Lead Resistances

VR

R

Resistance Under Test

RLEAD

VM = Voltage measured by meter VR = Voltage across resistor Measured Resistance =

VM = R + (2 x RLEAD) I

Figure 3: Two-wire resistance measurement model

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With this configuration, the test current (I) is forced through the test resistance ® through one set of test leads, while the voltage (VM) across the DUT is measured through a second set of leads called sense leads. Although some small current may flow through the sense leads, it is usually negligible and can generally be ignored. The voltage drop across the sense leads is negligible, so the voltage measured by the meter (VM) is essentially the same as the voltage (VR) across the resistance ®. Consequently, the resistance value can be determined much more accurately than with the two-wire method. The voltage-sensing leads should be connected as close to the resistor under test as possible to avoid including the resistance of the test leads in the measurement.

DMM or Micro-ohmmeter Source HI

Sense HI

I

VM

VM Sense LO

Source LO

In the next part of this series, I will illustrate the differences and the test results achieved when making a two-wire and four-wire resistance measurement on a printed electronic circuit board that used electronic ink. ■

Test Current (I)

RLEAD RLEAD

Lead Resistances

VR

R

Resistance Under Test

RLEAD RLEAD

VM = Voltage measured by meter VR = Voltage across resistor (R) Because sense current is negligible, VM = VR Measured Resistance =

VM VR = I I

Figure 4: Four-wire resistance measurement model

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TECH ARTICLE

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Features

The ISL9110 and ISL9112 are highly-integrated Buck-Boost switching regulators that accept input voltages either above or below the regulated output voltage. Unlike other Buck-Boost regulators, these regulators automatically transition between operating modes without significant output disturbance.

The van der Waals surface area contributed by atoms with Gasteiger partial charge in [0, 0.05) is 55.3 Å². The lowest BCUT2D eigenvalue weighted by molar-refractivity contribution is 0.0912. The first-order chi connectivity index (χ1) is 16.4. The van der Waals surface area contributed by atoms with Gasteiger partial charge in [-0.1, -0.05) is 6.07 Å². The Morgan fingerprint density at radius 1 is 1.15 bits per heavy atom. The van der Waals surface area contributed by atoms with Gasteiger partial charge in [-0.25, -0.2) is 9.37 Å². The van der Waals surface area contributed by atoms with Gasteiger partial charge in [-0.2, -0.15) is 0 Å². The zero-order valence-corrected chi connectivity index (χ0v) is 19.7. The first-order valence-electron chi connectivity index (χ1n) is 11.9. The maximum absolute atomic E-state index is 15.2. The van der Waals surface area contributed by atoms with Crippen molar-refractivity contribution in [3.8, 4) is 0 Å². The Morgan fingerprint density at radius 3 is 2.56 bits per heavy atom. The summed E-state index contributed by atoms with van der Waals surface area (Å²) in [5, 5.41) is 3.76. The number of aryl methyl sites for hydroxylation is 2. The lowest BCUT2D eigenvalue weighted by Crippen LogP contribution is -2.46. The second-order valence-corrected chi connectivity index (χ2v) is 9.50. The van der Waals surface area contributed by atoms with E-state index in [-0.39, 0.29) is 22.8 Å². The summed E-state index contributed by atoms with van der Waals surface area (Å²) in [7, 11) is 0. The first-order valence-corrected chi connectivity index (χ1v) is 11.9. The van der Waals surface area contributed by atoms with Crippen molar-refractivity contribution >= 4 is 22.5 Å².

• Accepts Input Voltages Above or Below Regulated Output Voltage

Both parts are capable of delivering up to 1.2A output current, and provide excellent efficiency due to their fully synchronous 4-switch architecture. No-load quiescent current of only 35µA also optimizes efficiency under light-load conditions. Forced PWM and/or synchronization to an external clock may also be selected for noise sensitive applications. The ISL9110 is designed for standalone applications and supports 3.3V and 5V fixed output voltages or variable output voltages with an external resistor divider. Output voltages as low as 1V, or as high as 5.2V are supported using an external resistor divider. The ISL9112 supports a broader set of programmable features that may be accessed via an I2C bus interface. With a programmable output voltage range of 1.9V to 5V, the ISL9112 is ideal for applications requiring dynamically changing supply voltages. A programmable slew rate can be selected to provide smooth transitions between output voltage settings. The ISL9110 and ISL9112 require only a single inductor and very few external components. Power supply solution size is minimized by a tiny 3mmx3mm package and a 2.5MHz switching frequency, which further reduces the size of external components.

• Automatic and Seamless Transitions Between Buck and Boost Modes • Input Voltage Range: 1.8V to 5.5V • Output Current: Up to 1.2A • High Efficiency: Up to 95% • 35µA Quiescent Current Maximizes Light-load Efficiency • 2.5MHz Switching Frequency Minimizes External Component Size • Selectable Forced-PWM Mode and External Synchronization • I2C Interface (ISL9112) • Fully Protected for Overcurrent, Over-temperature and Undervoltage • Small 3mmx3mm TDFN Package